The battle for the soul of the Murdoch empire is like a game of Russian dolls – and not the nerve agent infected type we’ve been hearing about in the news.
Initially Disney had offered to buy the bulk of 21st Century Fox TV interests, and in a clear and direct response, Comcast countered that it would make a direct offer for Sky, a separate public company in the UK, only partially owned, but effectively controlled by Fox. The latest turn of events is that Disney is prepared to buy Sky News, a tiny part of Sky – which to date has been at the heart of the UK finance regulator’s refusal to allow Fox to acquire the 61% of Sky that it does not already own.
The long term fear in the UK is that the Murdoch family have turned government elections on a headline, with sustained control of multiple news outlets both in newspapers at the top and the bottom of the class divide (the Sun and the Times), and on the TV, in particular on Sky News. Whether or not the Murdoch family has ever intervened in the news agenda at newspapers or TV channels they control is a moot point, with the family promising it has never pushed a particular policy. And yet Murdoch senior would invite Downing Street Politicians to parties and events, where he would “advise” them of his preferred policy, with the implication that if they did not do what he said, they might lose their majority at the next election.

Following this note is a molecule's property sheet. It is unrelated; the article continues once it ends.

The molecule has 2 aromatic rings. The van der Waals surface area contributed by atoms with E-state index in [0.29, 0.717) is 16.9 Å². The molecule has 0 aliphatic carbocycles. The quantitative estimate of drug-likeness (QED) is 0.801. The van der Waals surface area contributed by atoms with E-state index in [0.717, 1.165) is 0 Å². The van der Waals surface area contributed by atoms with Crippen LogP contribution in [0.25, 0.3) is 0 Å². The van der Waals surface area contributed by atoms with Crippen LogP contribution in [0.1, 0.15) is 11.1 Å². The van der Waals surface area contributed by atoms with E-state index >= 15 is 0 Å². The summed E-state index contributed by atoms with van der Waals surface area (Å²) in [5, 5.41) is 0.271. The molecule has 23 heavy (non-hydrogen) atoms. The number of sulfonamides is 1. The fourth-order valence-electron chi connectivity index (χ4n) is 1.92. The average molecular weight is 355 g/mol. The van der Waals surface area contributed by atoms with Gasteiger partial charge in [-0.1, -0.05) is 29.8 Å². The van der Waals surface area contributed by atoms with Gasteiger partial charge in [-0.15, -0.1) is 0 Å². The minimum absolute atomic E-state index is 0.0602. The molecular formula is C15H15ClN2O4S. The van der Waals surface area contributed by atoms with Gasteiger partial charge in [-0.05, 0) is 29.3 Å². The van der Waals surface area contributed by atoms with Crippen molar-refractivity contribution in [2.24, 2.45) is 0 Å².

But as social media platforms gain strength in influencing political decisions, so too do conventional news platforms hold less power.
Were Fox to acquire full control of Sky News, the fear is that Murdoch may change his mind about selling Fox to Disney and continue to hold more sway in UK elections than the Russian Hackers that are thought to have convinced Americans to vote in Donald Trump, despite this being unrealistic in a social media age.
Comcast has not, so far, followed up on its announcement of a bid to acquire Sky, and with it the loss making, but award winning Sky News TV Channel, which is perhaps why no official statement from the Board of Sky has been made saying whether or not Sky might accept the $31 billion Comcast bid. And that has left Fox free to continue addressing its original bid for the remaining $61% of Sky – for $16.4 billion.